NBA teams respond to dancers' claims

Yahoo Lifestyle
Chenelle Young danced for the Utah Jazz from 2010 to 2013. (Photo: Courtesy Chenelle Young; graphics: Quinn Lemmers for Yahoo Lifestyle)
Chenelle Young danced for the Utah Jazz from 2010 to 2013. (Photo: Courtesy Chenelle Young; graphics: Quinn Lemmers for Yahoo Lifestyle)

After seven months of reporting and more than 15 interviews, Yahoo Lifestyle found a longstanding culture of unfair pay, “brainwashing” and eating disorders among NBA dancers. All 14 teams featured in the story were given the opportunity to comment on the specific allegations regarding their team. The Atlanta Hawks, Charlotte Hornets, San Antonio Spurs, Los Angeles Clippers, Detroit Pistons and Golden State Warriors declined to comment on the specific claims in the piece.

Here are the statements from the organizations that chose to comment.

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“We treat our employees respectfully and in compliance with the law. We take these types of allegations seriously, but found no evidence to support these claims. Last year, we resolved a dispute, filed in 2015, over wages with Ms. Herington and other members of our dance team. There were no claims of harassment or discrimination alleged in that case.” — Spokesperson for the Milwaukee Bucks

“The Jazz dancers are valued employees for their work as part of the game night experience and many hours spent as community ambassadors. In 2012, our organization reevaluated the program to ensure that it creates an appropriate work environment, adheres to the fair labor standards act and aligns with our culture. Our dance troupe is now under the direction of a former Jazz dancer.” — Spokesperson for the Utah Jazz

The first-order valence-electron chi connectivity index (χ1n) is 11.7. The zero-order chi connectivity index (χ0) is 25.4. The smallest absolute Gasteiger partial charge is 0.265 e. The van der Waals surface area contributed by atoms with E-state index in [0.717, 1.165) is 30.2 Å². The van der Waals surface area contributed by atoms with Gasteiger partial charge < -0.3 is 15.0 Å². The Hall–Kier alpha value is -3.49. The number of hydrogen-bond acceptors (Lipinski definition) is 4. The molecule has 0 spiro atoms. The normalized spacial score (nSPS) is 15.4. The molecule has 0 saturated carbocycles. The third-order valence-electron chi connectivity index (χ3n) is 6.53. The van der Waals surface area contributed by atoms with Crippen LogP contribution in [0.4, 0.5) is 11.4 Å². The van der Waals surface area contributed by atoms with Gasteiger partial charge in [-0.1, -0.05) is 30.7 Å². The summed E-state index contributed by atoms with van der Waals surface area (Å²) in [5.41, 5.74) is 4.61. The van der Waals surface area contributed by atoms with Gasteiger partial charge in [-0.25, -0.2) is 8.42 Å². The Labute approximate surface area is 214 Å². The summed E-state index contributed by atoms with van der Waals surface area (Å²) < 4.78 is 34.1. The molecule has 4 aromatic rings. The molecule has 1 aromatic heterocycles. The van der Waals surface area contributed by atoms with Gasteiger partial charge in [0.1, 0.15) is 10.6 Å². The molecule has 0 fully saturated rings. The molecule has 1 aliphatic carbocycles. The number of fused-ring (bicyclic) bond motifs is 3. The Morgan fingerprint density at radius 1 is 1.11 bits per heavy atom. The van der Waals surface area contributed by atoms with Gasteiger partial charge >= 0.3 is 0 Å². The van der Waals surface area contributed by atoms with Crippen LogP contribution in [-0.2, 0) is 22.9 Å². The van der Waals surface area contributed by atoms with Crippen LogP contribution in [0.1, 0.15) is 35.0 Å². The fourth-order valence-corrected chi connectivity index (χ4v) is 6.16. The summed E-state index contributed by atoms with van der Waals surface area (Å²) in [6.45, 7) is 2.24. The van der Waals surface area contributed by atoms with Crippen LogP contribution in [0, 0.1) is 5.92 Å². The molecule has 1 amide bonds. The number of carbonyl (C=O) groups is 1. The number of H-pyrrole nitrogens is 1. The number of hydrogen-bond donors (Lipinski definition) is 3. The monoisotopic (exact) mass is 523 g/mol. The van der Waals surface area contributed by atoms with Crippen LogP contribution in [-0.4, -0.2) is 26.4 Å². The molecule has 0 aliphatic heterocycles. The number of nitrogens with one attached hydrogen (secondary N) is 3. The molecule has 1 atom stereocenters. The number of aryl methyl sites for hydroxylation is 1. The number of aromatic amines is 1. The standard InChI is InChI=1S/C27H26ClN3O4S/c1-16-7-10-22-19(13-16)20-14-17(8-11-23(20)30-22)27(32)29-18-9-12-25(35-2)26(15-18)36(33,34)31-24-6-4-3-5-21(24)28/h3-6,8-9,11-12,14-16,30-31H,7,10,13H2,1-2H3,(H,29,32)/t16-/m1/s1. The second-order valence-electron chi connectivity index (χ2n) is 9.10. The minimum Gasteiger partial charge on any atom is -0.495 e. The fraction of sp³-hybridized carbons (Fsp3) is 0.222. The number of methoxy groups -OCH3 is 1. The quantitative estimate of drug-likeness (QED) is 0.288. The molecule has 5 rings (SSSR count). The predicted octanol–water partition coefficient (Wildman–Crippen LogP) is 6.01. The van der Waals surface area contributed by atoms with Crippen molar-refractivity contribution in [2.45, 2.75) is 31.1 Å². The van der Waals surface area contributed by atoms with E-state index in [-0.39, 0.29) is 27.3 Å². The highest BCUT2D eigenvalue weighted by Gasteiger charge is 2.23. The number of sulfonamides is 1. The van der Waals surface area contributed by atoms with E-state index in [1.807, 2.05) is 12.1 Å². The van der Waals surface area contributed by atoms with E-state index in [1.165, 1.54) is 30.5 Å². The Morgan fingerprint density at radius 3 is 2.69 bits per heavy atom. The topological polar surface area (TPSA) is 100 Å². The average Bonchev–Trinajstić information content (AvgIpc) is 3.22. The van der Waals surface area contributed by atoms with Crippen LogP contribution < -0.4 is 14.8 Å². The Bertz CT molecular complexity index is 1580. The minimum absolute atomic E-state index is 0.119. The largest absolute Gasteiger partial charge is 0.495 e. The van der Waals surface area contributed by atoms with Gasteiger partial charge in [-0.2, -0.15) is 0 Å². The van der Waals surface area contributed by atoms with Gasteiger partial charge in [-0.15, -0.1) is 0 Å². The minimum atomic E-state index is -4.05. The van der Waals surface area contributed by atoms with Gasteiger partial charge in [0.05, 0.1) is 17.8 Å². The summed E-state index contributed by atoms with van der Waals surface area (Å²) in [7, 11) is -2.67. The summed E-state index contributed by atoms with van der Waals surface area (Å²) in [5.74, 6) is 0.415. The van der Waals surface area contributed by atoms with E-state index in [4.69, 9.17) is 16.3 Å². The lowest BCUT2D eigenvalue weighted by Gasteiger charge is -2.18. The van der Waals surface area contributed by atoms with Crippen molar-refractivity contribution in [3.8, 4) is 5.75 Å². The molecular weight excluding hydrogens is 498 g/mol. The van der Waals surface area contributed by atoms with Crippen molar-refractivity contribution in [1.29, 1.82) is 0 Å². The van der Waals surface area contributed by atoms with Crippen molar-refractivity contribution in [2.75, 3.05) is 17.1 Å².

“We are extremely proud of the Knicks City Dancers — they are a world-class dance troupe reflective of the sophistication and artistic environment that is New York. Knicks City Dancers are powerful professional dancers with many years of training and experience who command the respect of our company, our team and our fans.” — Spokesperson for the New York Knicks

“The Sacramento Kings work everyday to support and promote women throughout the organization. We believe fair pay and fair treatment are paramount, and we enforce those standards throughout the entire organization including the Sacramento Kings Dancers who everyday make us proud as positive role models and ambassadors in the community.” — Spokesperson for the Sacramento Kings

“Team dancers are valued members of the NBA family. We work with our teams to ensure that they comply with applicable wage and working condition laws for all employees, and they’re provided safe, respectful and welcoming workplaces.” — NBA spokesman Mike Bass

“We place a priority on providing every member of the Suns organization, including those on our entertainment teams, with a positive and healthy work environment. Our Suns Dancers are a valued part of our organization and community, and we hold each of them in the highest regard.” — Spokesperson for the Phoenix Suns

“The Miami HEAT has a history of ensuring fair wages and fair treatment for all employees including the Miami HEAT Dancers. The HEAT Dancers are an integral part of not only our in-game entertainment, but also of our organization and are valued as such. Our dancers are not contract employees. They have the full support of our organization and we encourage them to engage in all opportunities that will further their desired career goals.” — Spokesperson for the Miami Heat

“Dancer employment is a part-time position. Dancers are compensated in compliance with wage and hour laws for all practices/rehearsals, appearances, and games.” — Spokesperson for the Orlando Magic